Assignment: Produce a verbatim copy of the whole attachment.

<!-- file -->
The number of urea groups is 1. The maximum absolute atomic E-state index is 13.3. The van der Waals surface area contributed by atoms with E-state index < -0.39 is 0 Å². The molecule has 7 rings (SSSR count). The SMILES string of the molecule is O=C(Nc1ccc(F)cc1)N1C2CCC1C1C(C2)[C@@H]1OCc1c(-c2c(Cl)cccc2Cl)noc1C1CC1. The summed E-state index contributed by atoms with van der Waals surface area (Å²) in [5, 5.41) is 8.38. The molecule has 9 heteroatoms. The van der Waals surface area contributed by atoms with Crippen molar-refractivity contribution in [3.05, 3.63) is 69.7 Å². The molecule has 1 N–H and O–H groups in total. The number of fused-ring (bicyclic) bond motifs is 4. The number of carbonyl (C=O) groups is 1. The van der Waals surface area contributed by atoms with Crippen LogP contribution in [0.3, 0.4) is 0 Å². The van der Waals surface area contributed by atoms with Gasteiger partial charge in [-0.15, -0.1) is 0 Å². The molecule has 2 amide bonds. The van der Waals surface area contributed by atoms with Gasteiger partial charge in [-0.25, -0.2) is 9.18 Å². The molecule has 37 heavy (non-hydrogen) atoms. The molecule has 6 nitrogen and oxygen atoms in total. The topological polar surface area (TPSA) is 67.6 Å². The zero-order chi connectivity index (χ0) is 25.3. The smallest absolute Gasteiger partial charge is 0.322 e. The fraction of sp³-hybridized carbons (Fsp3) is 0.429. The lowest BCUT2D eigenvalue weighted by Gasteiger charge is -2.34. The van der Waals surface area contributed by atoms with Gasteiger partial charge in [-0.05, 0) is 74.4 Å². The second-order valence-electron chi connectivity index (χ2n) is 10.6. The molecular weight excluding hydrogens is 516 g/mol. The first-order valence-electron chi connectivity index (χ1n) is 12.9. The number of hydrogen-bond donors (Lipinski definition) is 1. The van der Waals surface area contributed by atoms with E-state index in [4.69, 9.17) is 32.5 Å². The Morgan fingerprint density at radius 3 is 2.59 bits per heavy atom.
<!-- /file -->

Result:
The number of urea groups is 1. The maximum absolute atomic E-state index is 13.3. The van der Waals surface area contributed by atoms with E-state index < -0.39 is 0 Å². The molecule has 7 rings (SSSR count). The SMILES string of the molecule is O=C(Nc1ccc(F)cc1)N1C2CCC1C1C(C2)[C@@H]1OCc1c(-c2c(Cl)cccc2Cl)noc1C1CC1. The summed E-state index contributed by atoms with van der Waals surface area (Å²) in [5, 5.41) is 8.38. The molecule has 9 heteroatoms. The van der Waals surface area contributed by atoms with Crippen molar-refractivity contribution in [3.05, 3.63) is 69.7 Å². The molecule has 1 N–H and O–H groups in total. The number of fused-ring (bicyclic) bond motifs is 4. The number of carbonyl (C=O) groups is 1. The van der Waals surface area contributed by atoms with Crippen LogP contribution in [0.3, 0.4) is 0 Å². The van der Waals surface area contributed by atoms with Gasteiger partial charge in [-0.15, -0.1) is 0 Å². The molecule has 2 amide bonds. The van der Waals surface area contributed by atoms with Gasteiger partial charge in [-0.25, -0.2) is 9.18 Å². The molecule has 37 heavy (non-hydrogen) atoms. The molecule has 6 nitrogen and oxygen atoms in total. The topological polar surface area (TPSA) is 67.6 Å². The zero-order chi connectivity index (χ0) is 25.3. The smallest absolute Gasteiger partial charge is 0.322 e. The fraction of sp³-hybridized carbons (Fsp3) is 0.429. The lowest BCUT2D eigenvalue weighted by Gasteiger charge is -2.34. The van der Waals surface area contributed by atoms with Gasteiger partial charge in [-0.05, 0) is 74.4 Å². The second-order valence-electron chi connectivity index (χ2n) is 10.6. The molecular weight excluding hydrogens is 516 g/mol. The first-order valence-electron chi connectivity index (χ1n) is 12.9. The number of hydrogen-bond donors (Lipinski definition) is 1. The van der Waals surface area contributed by atoms with E-state index in [4.69, 9.17) is 32.5 Å². The Morgan fingerprint density at radius 3 is 2.59 bits per heavy atom.